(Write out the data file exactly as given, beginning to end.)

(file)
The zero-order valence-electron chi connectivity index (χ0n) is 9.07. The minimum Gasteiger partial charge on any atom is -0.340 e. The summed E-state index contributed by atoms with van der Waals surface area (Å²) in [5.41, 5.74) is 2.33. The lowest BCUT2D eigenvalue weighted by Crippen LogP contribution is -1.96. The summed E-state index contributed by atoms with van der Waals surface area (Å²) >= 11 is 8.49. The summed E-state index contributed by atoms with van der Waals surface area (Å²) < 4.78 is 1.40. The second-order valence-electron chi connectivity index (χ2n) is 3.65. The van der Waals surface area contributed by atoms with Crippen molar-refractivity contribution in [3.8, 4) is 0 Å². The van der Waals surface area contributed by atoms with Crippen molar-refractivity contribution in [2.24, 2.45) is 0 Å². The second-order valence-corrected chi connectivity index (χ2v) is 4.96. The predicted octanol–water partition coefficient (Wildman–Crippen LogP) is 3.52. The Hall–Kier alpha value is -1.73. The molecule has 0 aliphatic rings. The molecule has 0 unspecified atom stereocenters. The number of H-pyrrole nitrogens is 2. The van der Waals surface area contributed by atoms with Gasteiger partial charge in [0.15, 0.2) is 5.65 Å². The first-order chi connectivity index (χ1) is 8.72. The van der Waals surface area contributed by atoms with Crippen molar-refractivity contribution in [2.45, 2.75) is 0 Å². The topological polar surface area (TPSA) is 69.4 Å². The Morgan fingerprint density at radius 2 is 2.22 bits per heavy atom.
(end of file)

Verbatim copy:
The zero-order valence-electron chi connectivity index (χ0n) is 9.07. The minimum Gasteiger partial charge on any atom is -0.340 e. The summed E-state index contributed by atoms with van der Waals surface area (Å²) in [5.41, 5.74) is 2.33. The lowest BCUT2D eigenvalue weighted by Crippen LogP contribution is -1.96. The summed E-state index contributed by atoms with van der Waals surface area (Å²) >= 11 is 8.49. The summed E-state index contributed by atoms with van der Waals surface area (Å²) < 4.78 is 1.40. The second-order valence-electron chi connectivity index (χ2n) is 3.65. The van der Waals surface area contributed by atoms with Crippen molar-refractivity contribution in [3.8, 4) is 0 Å². The van der Waals surface area contributed by atoms with Crippen molar-refractivity contribution in [2.24, 2.45) is 0 Å². The second-order valence-corrected chi connectivity index (χ2v) is 4.96. The predicted octanol–water partition coefficient (Wildman–Crippen LogP) is 3.52. The Hall–Kier alpha value is -1.73. The molecule has 0 aliphatic rings. The molecule has 0 unspecified atom stereocenters. The number of H-pyrrole nitrogens is 2. The van der Waals surface area contributed by atoms with Gasteiger partial charge in [0.15, 0.2) is 5.65 Å². The first-order chi connectivity index (χ1) is 8.72. The van der Waals surface area contributed by atoms with Crippen molar-refractivity contribution in [2.45, 2.75) is 0 Å². The topological polar surface area (TPSA) is 69.4 Å². The Morgan fingerprint density at radius 2 is 2.22 bits per heavy atom.